Step 3: Obtain an Identity Theft Report

An Identity Theft Report will help you get fraudulent information removed from your credit report(s), prevent companies from collecting debts that result from identity theft, and can place an extended fraud alert on your credit profile. An extended fraud alert will last for seven years.

To create an Identity Theft Report, fill out a complaint form on the Federal Trade Commission’s website and print the Identity Theft Affidavit. Use that to file a police report and create your Identity Theft Report. You can also obtain an identity theft report by filing an official report about the identity theft to a federal, state, or other local law enforcement agency.

Step 4: Obtain an extended fraud alert and request removal of fraudulent data from your credit report

After you’ve obtained an Identity Theft Report, contact one of the bureaus again to place an extended fraud alert on your credit profile and have the fraudulent information removed.

After following these steps, it’s important to continue monitoring your credit history regularly. Understanding how identity theft can be detected early and resolved is one of the best things you can do to help protect yourself from the harmful effects of identity theft and identity fraud.

 

~Your TeCHS

~~**~~**~~

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Your Digital Life Simplified!

Safeguarding yourself, your identity and your loved ones in our digital age : Part 2 of 3 : Computers, spyware and deleting files.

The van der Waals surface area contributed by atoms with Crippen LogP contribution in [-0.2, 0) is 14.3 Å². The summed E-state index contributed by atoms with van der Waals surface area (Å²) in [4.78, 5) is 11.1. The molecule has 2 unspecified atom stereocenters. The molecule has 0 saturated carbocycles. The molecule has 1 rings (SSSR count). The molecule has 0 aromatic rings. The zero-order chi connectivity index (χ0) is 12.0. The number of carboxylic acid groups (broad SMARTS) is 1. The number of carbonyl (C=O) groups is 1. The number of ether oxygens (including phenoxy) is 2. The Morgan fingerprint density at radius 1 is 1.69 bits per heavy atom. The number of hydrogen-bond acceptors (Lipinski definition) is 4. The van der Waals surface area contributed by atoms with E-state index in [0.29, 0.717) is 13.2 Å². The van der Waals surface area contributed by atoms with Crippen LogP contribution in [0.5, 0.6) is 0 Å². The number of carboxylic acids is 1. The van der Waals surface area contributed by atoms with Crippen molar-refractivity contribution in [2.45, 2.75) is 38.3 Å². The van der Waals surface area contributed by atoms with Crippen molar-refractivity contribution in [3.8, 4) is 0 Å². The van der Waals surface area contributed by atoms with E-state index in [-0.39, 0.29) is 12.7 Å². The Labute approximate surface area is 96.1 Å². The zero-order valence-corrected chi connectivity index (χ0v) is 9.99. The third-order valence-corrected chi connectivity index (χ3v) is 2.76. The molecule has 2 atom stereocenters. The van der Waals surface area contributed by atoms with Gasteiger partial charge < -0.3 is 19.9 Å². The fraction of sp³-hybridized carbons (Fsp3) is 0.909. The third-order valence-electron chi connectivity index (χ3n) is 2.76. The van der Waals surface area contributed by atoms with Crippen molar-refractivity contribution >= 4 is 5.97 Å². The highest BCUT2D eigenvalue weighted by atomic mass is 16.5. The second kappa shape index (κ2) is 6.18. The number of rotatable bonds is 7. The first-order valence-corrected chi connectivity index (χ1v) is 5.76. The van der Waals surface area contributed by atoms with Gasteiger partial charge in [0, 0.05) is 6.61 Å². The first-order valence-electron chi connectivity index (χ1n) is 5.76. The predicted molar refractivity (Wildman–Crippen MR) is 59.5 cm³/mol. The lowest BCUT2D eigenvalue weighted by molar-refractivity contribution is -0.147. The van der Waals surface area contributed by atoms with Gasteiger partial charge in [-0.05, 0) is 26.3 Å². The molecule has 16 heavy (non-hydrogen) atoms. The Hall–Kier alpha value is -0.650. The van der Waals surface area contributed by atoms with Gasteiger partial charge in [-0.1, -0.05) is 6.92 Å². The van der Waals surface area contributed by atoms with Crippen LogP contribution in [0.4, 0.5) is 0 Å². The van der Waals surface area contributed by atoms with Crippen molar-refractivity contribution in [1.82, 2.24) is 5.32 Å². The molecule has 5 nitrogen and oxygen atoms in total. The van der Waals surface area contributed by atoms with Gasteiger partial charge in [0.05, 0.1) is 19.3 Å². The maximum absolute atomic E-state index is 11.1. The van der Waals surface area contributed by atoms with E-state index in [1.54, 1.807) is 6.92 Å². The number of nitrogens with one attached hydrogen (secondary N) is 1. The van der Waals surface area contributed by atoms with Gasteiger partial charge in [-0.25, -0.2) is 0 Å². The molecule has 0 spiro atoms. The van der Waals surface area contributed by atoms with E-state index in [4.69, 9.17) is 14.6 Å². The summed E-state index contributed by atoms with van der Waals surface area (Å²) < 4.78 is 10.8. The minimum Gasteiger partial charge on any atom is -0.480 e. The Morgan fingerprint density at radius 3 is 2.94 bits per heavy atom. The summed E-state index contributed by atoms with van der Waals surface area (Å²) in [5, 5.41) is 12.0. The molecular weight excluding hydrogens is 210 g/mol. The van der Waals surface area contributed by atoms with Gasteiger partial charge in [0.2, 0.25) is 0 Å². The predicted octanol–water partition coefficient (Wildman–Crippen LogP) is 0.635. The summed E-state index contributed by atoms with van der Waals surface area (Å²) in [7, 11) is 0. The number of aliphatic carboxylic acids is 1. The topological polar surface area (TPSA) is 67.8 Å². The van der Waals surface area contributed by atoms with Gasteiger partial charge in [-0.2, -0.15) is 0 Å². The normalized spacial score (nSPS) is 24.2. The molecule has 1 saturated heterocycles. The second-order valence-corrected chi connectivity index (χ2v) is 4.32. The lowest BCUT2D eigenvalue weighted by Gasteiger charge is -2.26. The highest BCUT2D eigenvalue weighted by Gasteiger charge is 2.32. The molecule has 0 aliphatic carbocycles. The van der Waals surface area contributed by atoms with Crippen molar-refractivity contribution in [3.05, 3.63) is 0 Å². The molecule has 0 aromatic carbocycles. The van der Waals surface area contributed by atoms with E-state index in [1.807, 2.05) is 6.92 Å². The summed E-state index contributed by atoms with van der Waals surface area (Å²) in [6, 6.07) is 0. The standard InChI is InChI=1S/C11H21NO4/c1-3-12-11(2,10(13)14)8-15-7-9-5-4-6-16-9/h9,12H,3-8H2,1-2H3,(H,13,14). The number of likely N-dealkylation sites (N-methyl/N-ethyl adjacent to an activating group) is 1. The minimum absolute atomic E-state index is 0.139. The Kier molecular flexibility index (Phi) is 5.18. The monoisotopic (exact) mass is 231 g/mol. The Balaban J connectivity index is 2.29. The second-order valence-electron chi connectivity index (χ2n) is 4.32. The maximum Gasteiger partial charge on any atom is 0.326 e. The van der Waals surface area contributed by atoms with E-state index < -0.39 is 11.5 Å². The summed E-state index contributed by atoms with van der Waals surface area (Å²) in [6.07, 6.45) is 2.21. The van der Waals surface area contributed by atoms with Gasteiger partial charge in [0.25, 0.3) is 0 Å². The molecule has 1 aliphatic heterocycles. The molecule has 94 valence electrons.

Safeguarding yourself, your identity and your loved ones in our digital age.

Part 2 of 3 : Computers, spyware and deleting files.

Your personal computers contain a wealth of your most personal and valuable information as well as a venue for exploitation and theft by savvy criminals. The easiest way for a criminal to steal information off of your computer is to physically steal the computer. Laptops are prime targets for theft and you should never leave one unattended. Never leave them in your car, do not stow them in overhead bins while traveling and when you are at home, store them some place that they are not easily seen.

Also:

  • Secure your computers with passwords that are not easily guessed.
  • It is best to use alphanumeric passwords if you can remember them.
  • Or use an odd sentence that makes sense to you.
  • Keep in mind that the longer your password is, the more characters it contains, the harder it will be to guess.
  • Don’t write your passwords down anywhere someone could stumble upon them. It’s best if you don’t keep written records of your passwords.
  • Make sure that you have good virus protection installed on your computer.
  • Never click on any links in emails or online that you do not recognize or that you are even slightly are unsure about… even if it comes from a friend or family member.

Truly deleting digital files is not as easy as it sounds. You may think that once you delete something from your computer that it is gone forever, but a lot of times that is not the case. Physically destroying old hard drives that you no longer need is the best way to make sure no one will retrieve any of your sensitive data.

We all do a lot of shopping online which means we are all typing our credit card numbers into lots of different websites. Make sure the company you purchase from is reputable. If something seems too good to be true, it is! Massive discounts on normally very expensive items from shady online stores are going to cost you a lot more than you think.

Next week : Part 3 : Medical records, credit reports, junk mail and documents.

~Seth & Kim Ralph, TeCHS

~~**~~**~~

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Your Digital Life Simplified!